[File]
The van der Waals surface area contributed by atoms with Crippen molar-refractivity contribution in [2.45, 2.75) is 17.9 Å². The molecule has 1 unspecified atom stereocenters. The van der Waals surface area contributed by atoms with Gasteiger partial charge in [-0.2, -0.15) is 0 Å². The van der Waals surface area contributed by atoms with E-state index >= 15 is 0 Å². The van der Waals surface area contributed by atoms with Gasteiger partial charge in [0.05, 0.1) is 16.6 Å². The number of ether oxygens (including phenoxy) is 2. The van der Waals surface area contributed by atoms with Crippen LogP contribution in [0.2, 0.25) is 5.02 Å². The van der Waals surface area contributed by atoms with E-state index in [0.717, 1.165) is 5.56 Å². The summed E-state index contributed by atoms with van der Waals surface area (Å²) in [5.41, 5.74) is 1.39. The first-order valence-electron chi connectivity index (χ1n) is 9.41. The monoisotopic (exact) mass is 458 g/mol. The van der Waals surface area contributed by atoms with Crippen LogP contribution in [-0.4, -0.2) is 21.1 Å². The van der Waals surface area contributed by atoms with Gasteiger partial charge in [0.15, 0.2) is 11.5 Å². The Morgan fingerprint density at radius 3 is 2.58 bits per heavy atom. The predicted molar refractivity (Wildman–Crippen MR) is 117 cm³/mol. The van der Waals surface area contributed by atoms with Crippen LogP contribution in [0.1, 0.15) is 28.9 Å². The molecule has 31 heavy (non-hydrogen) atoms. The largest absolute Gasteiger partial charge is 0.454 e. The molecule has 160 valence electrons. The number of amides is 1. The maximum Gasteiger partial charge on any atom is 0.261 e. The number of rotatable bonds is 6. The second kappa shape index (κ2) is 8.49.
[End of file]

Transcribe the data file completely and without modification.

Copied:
The van der Waals surface area contributed by atoms with Crippen molar-refractivity contribution in [2.45, 2.75) is 17.9 Å². The molecule has 1 unspecified atom stereocenters. The van der Waals surface area contributed by atoms with Gasteiger partial charge in [-0.2, -0.15) is 0 Å². The van der Waals surface area contributed by atoms with E-state index >= 15 is 0 Å². The van der Waals surface area contributed by atoms with Gasteiger partial charge in [0.05, 0.1) is 16.6 Å². The number of ether oxygens (including phenoxy) is 2. The van der Waals surface area contributed by atoms with Crippen LogP contribution in [0.2, 0.25) is 5.02 Å². The van der Waals surface area contributed by atoms with E-state index in [0.717, 1.165) is 5.56 Å². The summed E-state index contributed by atoms with van der Waals surface area (Å²) in [5.41, 5.74) is 1.39. The first-order valence-electron chi connectivity index (χ1n) is 9.41. The monoisotopic (exact) mass is 458 g/mol. The van der Waals surface area contributed by atoms with Crippen LogP contribution in [-0.4, -0.2) is 21.1 Å². The van der Waals surface area contributed by atoms with Gasteiger partial charge in [0.15, 0.2) is 11.5 Å². The Morgan fingerprint density at radius 3 is 2.58 bits per heavy atom. The predicted molar refractivity (Wildman–Crippen MR) is 117 cm³/mol. The van der Waals surface area contributed by atoms with Crippen LogP contribution in [0.1, 0.15) is 28.9 Å². The molecule has 31 heavy (non-hydrogen) atoms. The largest absolute Gasteiger partial charge is 0.454 e. The molecule has 160 valence electrons. The number of amides is 1. The maximum Gasteiger partial charge on any atom is 0.261 e. The number of rotatable bonds is 6. The second kappa shape index (κ2) is 8.49.